The effect of this was to de-emphasise combat as the central pillar of What D&D Is All About, in favour of exploration, traps, riddles, puzzles and NPC encounters. PCs are individuated, not by their attributes, but by the player's imagination. Since a Strength 17 Fighting Man functioned no differently from a Strength 7 Fighting Man, the colour had to come from characterisation. Holmes offers the standard D&D classes (including Thieves and Dwarves, Elves and Halflings functioning as classes too) but offers encouragement to go beyond this, citing his famous example of a diverse party of adventurers:
Thus, an expedition might include, in addition to the four basic classes and races (human, elven, dwarven, hobbitish), a centaur, a lawful werebear, and a Japanese Samurai fighting man
In a 1981 article in Dragon Magazine, Holmes is quite explicit about his free-wheeling approach to character generation:
Most game systems rather rigidly specify what kinds of characters players may assume, but the majority of referees are lenient. If a player particularly wants to be an unusual or inhuman character, many referees will let him. It's not unusual to encounter player characters that are werewolves, Vulcans, samurai, centaurs or whatever. Fantasy role playing is, after all, an exercise in imagination
In another Dragon article, Holmes confesses his own preferences for non-canon characters:
For several years there was a dragon player character in my own game. At first level he could puff a little fire and do one die of damage. He could, of course, fly, even at first level. He was one of the most unpopular characters in the game, but this was because of the way he was played, not because he was a dragon. I enjoyed having dragons, centaurs, samurai and witch doctors in the game. My own most successful player character was a Dreenoi, an insectoid creature borrowed from McEwan’s Starguard. He reached fourth level (as high as any of my personal characters ever got), made an unfortunate decision, and was turned into a pool of green slime.
Uh-oh. Dreenoi. Roll for initiative.
Gary Gygax dismantled this approach with AD&D. Character attributes were exalted and character classes nailed down to very specific collections of powers and advancements. Whereas Holmes might identify his character as a 'Lawful Werebear', AD&D invited you to become a a 4th/5th level Half-Elven Cleric/Thief with a 17 Dex and a 16 Wisdom.
Perhaps that's the fascination with Holmes' work: it offers a brief window into a year (1977) when D&D could have gone another way. If AD&D was prog rock, with complexity and grand pretensions, then Holmes was that other flower of 1977: punk rock, with its three-chord simplicity and vigorous DIY ethos.
Eric Holmes. Johnny Rotten. Rarely mistaken for one another.
Two figures bestride the Internet, bearing the Holmsian lamp aloft. Zach Howard runs a fantastic Holmes blog and website, the Zenopus Archives, making the case in fair weather and foul for continuing to play D&D the way Holmes envisaged. He has done fantastic advocacy for the 'Tower of Zenopus' dungeon and delved into Holmes' manuscripts to explore how much Gygax diluted and redirected Holmes' intentions.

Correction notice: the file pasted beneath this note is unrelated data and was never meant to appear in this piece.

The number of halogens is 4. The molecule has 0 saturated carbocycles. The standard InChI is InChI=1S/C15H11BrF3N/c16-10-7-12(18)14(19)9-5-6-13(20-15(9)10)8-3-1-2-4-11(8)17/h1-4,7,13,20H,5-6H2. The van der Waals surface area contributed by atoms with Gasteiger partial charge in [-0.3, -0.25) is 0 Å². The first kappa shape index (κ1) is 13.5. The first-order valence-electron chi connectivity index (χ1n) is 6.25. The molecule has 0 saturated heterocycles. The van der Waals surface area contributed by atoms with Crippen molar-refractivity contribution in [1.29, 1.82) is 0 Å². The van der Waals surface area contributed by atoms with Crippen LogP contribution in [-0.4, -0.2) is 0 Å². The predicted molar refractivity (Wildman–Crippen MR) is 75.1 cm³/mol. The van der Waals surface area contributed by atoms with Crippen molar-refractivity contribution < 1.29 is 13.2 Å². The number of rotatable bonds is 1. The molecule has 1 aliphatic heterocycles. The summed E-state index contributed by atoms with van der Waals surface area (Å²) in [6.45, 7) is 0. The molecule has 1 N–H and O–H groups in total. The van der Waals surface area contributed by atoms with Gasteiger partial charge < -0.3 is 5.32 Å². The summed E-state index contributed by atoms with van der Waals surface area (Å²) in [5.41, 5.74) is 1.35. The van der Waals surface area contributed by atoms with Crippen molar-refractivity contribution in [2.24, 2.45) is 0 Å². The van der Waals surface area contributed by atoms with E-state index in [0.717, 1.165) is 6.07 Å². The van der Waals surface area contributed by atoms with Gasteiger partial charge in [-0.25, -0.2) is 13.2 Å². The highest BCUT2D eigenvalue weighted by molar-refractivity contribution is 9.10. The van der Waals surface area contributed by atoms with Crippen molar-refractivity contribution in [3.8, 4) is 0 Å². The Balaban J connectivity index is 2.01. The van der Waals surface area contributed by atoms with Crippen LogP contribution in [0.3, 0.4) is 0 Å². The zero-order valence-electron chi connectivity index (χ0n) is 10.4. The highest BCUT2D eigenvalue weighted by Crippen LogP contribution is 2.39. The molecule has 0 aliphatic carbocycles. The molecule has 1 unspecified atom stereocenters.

Click the image to explore the underworld of Holmes Basic.
The other is Michael Thomas, over at Dreamscape Design, who has published two loving Holmesian D&D retroclones: Blueholme (in two versions) and Blue Hack.
Blueholme Prentice is pay-nothing on drivethrurpg; Blueholme Journeymanne is quite cheap on drivethrurpg or there's a nice hardback from Lulu; Blue Hack costs next-to-nothing on drivethrurpg
The 2013 Blueholme Prentice rules (62pp) is a fairly standard OSR retroclone. Thomas takes Holmes' rules set and presents it in his own words, with the orderliness we now expect in good games design. There's a bit of advice on how to play the game and how to referee it. There's nice (public domain) B&W art. The ambiguities (e.g. elven fighter/magic-users) are cleared up. The attributes still offer almost no distinctions. Weapons all deal 1d6 damage. This is vintage Holmes, straight from the cellars. Carrion Crawlers get a copyright-dodging name change but I think Johnny Rotten and other veterans of 1977 will feel right at home here.
Is there a use for this sort of game, besides nostalgia? After all, Charlie Mason's White Box: Fantastic Medieval Adventure Game one-ups Blueholme by going back to the original D&D rules set, but compressing character progression into 10 levels and adding variable weapon damage (well.... 1d6-1, 1d6 or 1d6+1 but it's variable!). It only slightly expands the modifiers for high/low attributes, it's got a low price point and it's rather more lovely in its typeface and old school William McAusland art.
The appeal of Blueholme Prentice is precisely its strict boundaries. It offers a D&D experience with just three levels of experience. The King of the Realm, he's a third level Fighter. His Court Magician? He's a third level Magic-User. The Guildmaster Thief? Third level too! This is a world with a ceiling on it and, rather like crafting a haiku, composing scenarios within such limits draws forth surprising creativity.
If you're not psyched by a 3rd-level-campaign, fear not! In 2017, along came Blueholme Journeymanne (118pp) on the back of a successful Kickstarter, with hardback rules and lots of original art by old school veterans like Russ 'Firetop Mountain' Nicholson that has a great late-Seventies vibe.
Russ Nicholson's homage to David C Sutherland III's art panel that introduced the original Holmes Basic Set makes me feel happy in ways only the Germans have words for.